Hey there, friends!
Do you have a young child at home who is ready to take that leap into early literacy, but you’re not quite sure where to start? We at WonderHere believe that it is so very important to introduce early literacy concepts simply and gently, in a way that promotes play and creativity. These five activities do just that!
Rhyming Clip CardsThese Rhyming Clip Cards are perfect for introducing emerging readers to rhyming words through beautifully hand-drawn illustrations! Includes 12 Clip Cards, as well as a Picture Key!
To prepare, print the cards out on card stock. Cut out and laminate the cards for durability. The objective is to find the illustrated word at the bottom that does not rhyme with the illustrated word at the top.
First, have your child say the picture name at the top of the card. Then, have them say the picture names at the bottom of the card. Have them decide which picture at the bottom did not rhyme. Place a clip or clothespin on the word that doesn’t rhyme. Another option is to use a game piece or small toy.
After some practice, your child will be able to do this activity more independently!
Rhyming Pair MemoryRhyming Pair Memory is another great activity for practicing rhyming words, this time through the structure of a familiar game! Includes 32 cards with words and hand-drawn illustrations.
Prepare by cutting out all 32 cards. Laminate for durability and extended use. The objective is to gain the most cards by finding rhyming pairs. Shuffle the cards then lay them out face down in an 8×4 array. You may also decide to play with less cards, just make sure that the ones you are playing with all have a matching pair.
Each person takes a turn turning over two cards, looking for a rhyming pair. Say the word printed on the card and represented by the picture. If the cards are a match, they get to keep the two cards, placing
them in a separate pile off to the side, and then take one additional turn. If the cards are not a match, they must turn the cards back over and it moves on to the next player’s turn. Encourage your child to try to remember where the cards are as the game progresses! The winner of the game is the person who has the most pairs after all cards have been collected.
Story Starter DiceChildren, by nature, are vivid storytellers, especially young children! Help your child hone in this skill with these Story Starter Dice! Includes six dice, each with with six colorful, hand-drawn illustration.
To prepare, print the template for the dice on cardstock. Cut each dice out, but be careful to only cut along the outside solid lines. Fold along the dotted lines to form a cube. Tuck in the tabs. Tape to secure it all together.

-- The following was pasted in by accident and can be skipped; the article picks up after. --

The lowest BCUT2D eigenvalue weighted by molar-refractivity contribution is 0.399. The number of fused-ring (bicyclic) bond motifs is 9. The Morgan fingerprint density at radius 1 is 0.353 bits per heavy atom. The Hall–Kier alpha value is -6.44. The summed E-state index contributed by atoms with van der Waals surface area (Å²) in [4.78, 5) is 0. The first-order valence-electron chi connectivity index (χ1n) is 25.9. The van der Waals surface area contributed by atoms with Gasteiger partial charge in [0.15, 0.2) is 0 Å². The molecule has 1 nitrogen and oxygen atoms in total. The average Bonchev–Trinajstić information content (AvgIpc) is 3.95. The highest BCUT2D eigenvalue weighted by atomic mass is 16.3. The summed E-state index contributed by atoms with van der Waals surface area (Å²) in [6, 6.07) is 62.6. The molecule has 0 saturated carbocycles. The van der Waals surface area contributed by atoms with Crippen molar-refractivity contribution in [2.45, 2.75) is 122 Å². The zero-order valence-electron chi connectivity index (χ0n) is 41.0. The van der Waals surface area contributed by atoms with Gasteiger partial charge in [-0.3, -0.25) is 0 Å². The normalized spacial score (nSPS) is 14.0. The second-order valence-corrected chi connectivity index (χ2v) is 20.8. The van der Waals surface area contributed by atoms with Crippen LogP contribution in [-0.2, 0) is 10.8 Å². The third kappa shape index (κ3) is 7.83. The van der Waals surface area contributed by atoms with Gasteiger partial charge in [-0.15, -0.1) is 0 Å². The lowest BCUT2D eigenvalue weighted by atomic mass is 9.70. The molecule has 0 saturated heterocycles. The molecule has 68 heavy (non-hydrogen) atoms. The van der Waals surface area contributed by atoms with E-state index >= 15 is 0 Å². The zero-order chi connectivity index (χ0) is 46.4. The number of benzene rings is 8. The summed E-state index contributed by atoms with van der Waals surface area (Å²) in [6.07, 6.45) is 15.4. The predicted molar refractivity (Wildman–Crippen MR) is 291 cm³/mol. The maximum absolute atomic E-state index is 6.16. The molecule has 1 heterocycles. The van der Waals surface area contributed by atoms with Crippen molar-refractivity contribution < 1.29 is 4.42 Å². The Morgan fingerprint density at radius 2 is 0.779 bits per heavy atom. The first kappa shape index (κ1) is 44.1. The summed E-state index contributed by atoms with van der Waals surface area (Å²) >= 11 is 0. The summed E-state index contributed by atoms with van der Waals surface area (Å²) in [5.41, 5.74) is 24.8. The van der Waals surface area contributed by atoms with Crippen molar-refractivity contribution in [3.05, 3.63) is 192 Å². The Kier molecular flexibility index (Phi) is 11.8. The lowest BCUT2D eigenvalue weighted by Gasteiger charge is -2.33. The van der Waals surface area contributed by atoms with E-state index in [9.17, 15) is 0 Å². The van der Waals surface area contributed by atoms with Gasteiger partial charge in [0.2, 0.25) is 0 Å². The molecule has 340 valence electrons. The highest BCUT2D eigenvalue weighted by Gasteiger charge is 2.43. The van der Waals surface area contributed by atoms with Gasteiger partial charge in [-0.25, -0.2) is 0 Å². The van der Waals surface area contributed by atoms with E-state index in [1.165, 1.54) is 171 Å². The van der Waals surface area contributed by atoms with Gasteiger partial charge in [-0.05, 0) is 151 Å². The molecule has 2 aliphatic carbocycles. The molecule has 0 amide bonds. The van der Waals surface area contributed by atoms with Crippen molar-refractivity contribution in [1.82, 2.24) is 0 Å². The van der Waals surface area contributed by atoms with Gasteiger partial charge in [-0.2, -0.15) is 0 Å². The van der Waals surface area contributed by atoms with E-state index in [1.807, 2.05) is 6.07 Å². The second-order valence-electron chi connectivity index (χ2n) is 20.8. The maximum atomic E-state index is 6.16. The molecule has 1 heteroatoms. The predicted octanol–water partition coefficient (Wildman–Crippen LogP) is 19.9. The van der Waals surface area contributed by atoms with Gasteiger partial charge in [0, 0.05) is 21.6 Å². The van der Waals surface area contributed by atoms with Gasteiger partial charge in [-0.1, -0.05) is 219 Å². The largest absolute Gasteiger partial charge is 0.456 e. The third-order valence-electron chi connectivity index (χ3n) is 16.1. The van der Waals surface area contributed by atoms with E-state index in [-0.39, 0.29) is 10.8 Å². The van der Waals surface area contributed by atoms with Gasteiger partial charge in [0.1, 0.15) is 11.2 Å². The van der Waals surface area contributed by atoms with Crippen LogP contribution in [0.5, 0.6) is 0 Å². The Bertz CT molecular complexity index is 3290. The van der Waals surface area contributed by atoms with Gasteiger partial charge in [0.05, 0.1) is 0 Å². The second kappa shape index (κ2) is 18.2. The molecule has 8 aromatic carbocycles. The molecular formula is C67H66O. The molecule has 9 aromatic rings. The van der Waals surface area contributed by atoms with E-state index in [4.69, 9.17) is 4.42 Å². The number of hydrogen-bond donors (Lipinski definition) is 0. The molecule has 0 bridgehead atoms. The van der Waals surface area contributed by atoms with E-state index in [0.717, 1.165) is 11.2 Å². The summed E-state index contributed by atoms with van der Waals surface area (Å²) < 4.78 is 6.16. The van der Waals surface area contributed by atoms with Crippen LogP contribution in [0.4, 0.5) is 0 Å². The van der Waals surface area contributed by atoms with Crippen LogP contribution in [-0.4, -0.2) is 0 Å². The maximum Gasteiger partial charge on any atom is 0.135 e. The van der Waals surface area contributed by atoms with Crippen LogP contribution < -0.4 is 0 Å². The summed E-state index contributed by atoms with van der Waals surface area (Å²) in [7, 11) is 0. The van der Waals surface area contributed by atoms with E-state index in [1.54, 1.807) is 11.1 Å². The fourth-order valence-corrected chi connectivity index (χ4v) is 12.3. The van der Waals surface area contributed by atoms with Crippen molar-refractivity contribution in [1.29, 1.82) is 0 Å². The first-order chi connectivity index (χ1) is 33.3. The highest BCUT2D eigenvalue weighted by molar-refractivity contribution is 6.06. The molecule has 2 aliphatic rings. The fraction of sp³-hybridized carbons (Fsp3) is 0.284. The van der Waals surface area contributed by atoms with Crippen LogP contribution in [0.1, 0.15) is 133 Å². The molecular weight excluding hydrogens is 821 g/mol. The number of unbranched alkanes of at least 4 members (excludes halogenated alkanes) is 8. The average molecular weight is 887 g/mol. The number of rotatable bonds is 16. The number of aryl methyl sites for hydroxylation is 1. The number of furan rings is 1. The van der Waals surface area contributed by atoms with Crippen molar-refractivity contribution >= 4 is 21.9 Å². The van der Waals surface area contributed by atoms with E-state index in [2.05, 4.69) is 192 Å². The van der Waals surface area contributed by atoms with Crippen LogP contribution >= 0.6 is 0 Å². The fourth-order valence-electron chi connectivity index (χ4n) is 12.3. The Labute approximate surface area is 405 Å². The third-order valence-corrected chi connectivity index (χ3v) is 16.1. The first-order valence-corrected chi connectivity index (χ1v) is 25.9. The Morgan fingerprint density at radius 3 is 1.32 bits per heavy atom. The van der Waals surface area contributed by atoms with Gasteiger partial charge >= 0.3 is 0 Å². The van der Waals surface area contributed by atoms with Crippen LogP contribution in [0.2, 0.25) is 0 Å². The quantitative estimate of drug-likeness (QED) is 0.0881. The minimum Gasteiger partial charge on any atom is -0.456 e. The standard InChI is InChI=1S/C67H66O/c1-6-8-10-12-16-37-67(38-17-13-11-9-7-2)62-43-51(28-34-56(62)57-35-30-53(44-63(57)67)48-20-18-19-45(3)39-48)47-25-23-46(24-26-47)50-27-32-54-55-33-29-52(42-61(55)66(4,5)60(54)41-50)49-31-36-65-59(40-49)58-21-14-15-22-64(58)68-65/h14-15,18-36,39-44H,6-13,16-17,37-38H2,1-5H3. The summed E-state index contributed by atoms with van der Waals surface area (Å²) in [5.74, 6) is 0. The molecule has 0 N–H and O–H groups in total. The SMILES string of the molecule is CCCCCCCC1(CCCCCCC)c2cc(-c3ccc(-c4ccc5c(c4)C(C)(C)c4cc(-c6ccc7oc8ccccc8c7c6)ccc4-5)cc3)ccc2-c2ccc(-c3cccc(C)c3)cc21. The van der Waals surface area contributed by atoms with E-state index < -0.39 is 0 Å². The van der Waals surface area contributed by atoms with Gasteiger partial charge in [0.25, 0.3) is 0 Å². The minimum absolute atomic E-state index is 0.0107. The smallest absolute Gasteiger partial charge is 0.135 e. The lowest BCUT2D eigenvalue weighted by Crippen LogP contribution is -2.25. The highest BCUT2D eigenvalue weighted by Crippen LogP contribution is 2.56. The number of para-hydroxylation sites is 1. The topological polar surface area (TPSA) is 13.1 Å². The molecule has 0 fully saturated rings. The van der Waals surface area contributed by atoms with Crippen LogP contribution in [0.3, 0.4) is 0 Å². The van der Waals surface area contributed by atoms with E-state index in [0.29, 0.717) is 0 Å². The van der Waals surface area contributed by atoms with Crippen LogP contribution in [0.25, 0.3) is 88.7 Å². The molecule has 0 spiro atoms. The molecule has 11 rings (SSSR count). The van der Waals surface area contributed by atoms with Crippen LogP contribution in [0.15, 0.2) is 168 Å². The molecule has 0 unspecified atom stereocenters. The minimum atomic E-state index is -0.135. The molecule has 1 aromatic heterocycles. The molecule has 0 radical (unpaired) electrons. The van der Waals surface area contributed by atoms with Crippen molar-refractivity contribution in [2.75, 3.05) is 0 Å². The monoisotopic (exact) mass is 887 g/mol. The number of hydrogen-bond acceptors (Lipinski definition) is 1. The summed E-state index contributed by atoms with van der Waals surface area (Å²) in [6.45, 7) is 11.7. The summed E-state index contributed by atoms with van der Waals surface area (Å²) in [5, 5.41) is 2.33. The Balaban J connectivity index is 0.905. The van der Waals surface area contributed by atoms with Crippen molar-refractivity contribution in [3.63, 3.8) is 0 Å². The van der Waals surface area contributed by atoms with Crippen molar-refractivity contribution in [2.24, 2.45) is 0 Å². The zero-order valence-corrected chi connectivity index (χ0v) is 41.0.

Objective: To build a story using the pictures on the dice for inspiration. First, roll a die. Use the picture that you roll to begin a story. Roll again. Use the picture that you roll to continue the story. Keep rolling until you feel like your story is finished. Use a different die each time you play, to keep the story ideas fresh, or combine the use of all dice for endless possibilities!
If playing with multiple players, give each one a die. One person rolls and begins the story. The next person rolls and continues where the last person left off. Keep it going until everyone has had a turn or the story comes to an end.
For children not yet reading and writing independently, have them tell the story verbally, either recording them or writing it down for them. For children who are able, encourage them to write down their story.
Story Telling PuppetsStorytelling with puppets is a timeless activity that your child will simply love! Includes 18 Story Telling Puppet cards with hand-drawn illustrations!
To prepare, print the puppet cards out on card stock. Cut out and for durability. Attach the puppet cards to craft sticks.
The objective is to tell a story using the puppets as props. First, have your child choose the puppets they will use in their storytelling. One child may do this alone or this may be done as a pair or group. Next, create a story using the puppets as characters or props. Each person can add to the story as they take turns speaking. Another option is to tell a familiar story, using the puppets to help. If creating a story, encourage all players to make sure that their story has a beginning, a middle, and an ending.
Syllable Count CardsRecognizing the number of syllables in a word helps with decoding words and building fluency! This Syllable Count Cards activity includes 32 count cards, each with a hand-drawn illustration!
To prepare, print and cut out the cards. Laminate them for future use, if you’d like.
First mix up the cards. Have your child choose a card and say the name of the picture. Have them place a token or even a piece of candy, like a jelly bean, in the little squares for each syllable the word has. For example, “apple” has 2 syllables, so they would place one marker each in two squares.
We hope these activities bring creativity and play into your early literacy instruction! Leave a comment below if you have any questions or feedback!